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An under-drawing is a great tool to help you create structure in your piece. Tape down the edges of your page and draw your subject. Here I used a black colouring pencil, paying close attention to proportions and composition. Once you’re happy, fix your drawing in place with a light spray of fixative and you’re ready to tone the paper with acrylic paint. The purpose of this is to create a mid-tone, rather than working from white: a neutral value will help you see your colours accurately. Here, I chose a mid-purple. Dilute your chosen colour with water and brush it over your drawing, making sure the paint is translucent enough to let the drawing show through. Leave to dry
My flesh colours are mixed from Titanium White, Cadmium Red, Yellow Ochre, and Ivory Black. These are known as the Zorn Palette and are a great limited palette for portraiture. Using a palette knife, start by mixing Red and Yellow Ochre to get a base orange, before adding some White. This is the base light flesh colour which you can tint to create the colour variations found in the skin. Using your bigger brushes, block in the base colours and shapes. If you find your portrait is getting too orange, mix in more Ochre and Black. Likewise, for the rosy areas of the face, such as the lips and ears, add some Alizarin Crimson for a pinker tone. For the darks, Burnt Umber or Black tinted with some Alizarin Crimson is perfect. At this stage, it’s key to look for large areas of tone and keep the brushstrokes loose.
Switch to smaller hog hair brushes to detail the face. Synthetic brushes don’t hold paint in the same way as hog hair, so when you’re adding thin lines with them, have lots of paint on your brush. You can also use solvent to thin the paint and create crisper edges, such as for the lip line and pupil. Remember when painting the white of the eye that it is not actually white, but a greyed-down version of the skin tones! I like the textured finish oil paint gives, so take extra care not to flatten and blend all the thick marks you made earlier. For softer transitions between colours, overlap your brushstrokes. If your paint is beginning to get thin and tacky on your palette, use some Liquin Impasto to give it back its body.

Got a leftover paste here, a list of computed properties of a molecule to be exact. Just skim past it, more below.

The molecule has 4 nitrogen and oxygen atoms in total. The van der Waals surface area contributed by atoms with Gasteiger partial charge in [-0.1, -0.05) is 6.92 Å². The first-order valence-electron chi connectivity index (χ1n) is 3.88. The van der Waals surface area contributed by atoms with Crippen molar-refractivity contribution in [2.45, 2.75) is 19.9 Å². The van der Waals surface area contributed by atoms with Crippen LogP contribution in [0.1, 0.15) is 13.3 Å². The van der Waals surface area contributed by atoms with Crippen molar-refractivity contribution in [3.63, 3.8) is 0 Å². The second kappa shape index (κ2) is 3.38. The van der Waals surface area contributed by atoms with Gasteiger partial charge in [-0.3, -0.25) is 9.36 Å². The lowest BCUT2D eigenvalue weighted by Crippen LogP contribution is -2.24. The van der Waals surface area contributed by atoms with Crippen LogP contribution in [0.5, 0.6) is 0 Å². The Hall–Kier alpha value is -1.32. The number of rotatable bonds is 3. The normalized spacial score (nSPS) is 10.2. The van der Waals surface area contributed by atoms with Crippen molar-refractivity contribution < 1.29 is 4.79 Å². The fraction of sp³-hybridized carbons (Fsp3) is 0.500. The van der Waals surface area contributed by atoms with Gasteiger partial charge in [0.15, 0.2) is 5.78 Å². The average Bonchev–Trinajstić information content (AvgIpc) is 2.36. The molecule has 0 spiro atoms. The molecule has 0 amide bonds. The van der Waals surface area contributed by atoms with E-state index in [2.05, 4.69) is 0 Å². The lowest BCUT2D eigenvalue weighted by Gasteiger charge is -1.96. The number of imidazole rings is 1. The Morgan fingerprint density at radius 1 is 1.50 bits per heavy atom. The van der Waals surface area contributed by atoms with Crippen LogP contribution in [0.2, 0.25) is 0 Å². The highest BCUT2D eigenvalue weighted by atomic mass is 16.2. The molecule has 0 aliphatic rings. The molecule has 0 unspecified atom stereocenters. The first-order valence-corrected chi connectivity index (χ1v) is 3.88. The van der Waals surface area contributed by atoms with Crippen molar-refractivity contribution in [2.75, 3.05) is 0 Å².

Next is the background. I like to keep this fairly thin so the focus is on the figure and we retain the illusion of distance. Add some solvent to your mixed grey paint and, using a large brush, paint in the background. If you feel it is too monotone, try mixing in some other colours, such as Yellow Ochre, to tint your mixture. Keeping the paint thin, you can introduce some colour variation by letting your underpainting peek through. The jumper is painted in the same manner as the face. Start with big brushes, looking for your basic shapes. The green you can mix from a combination of Ivory Black and Winsor Yellow, with some added Ochre and White for the lightest areas. The red areas are Ivory Black, Alizarin Crimson, and Cadmium Red.
Start to block in the hair. I like to tie these colours in with the skin (or sometimes the background depending on the image). Here, the Yellow Ochre is also used in the skin, so they will sit harmoniously together. Keeping with these colours, introduce some Burnt Umber too. Don’t be afraid to get colourful: neutral greens mixed with Ivory Black and Yellow Ochre can give some great variations in light hair. Keep loose and follow the direction of the hair, picking out large shapes of dark and light. Squinting at your reference can help with this.
Finally, look at your painting as a whole – does it look cohesive? What areas need refining? At this stage, I switch to soft, fine brushes. A little detail goes a long way – a hint in a couple of well-positioned places will give you the illusion of detail across your whole piece while still retaining the expressiveness of your brushwork. I like to add detail to the hair to give the illusion of strands in some of the larger sections as well as taking the time to add flyaway hairs, and eyebrow strands and finally cleaning up my edges. Don’t overwork it. When you’re finished, peel off the tape, allow the painting to dry, then give it a final coat of varnish. With traditional varnishes, you need to wait six months but with some new alternatives, you can varnish as soon as the paint is firm.
For more information about Alex, an SAA Professional Artists of the Year 2023 Finalist, and his work visit his website Alexander Kai-Artist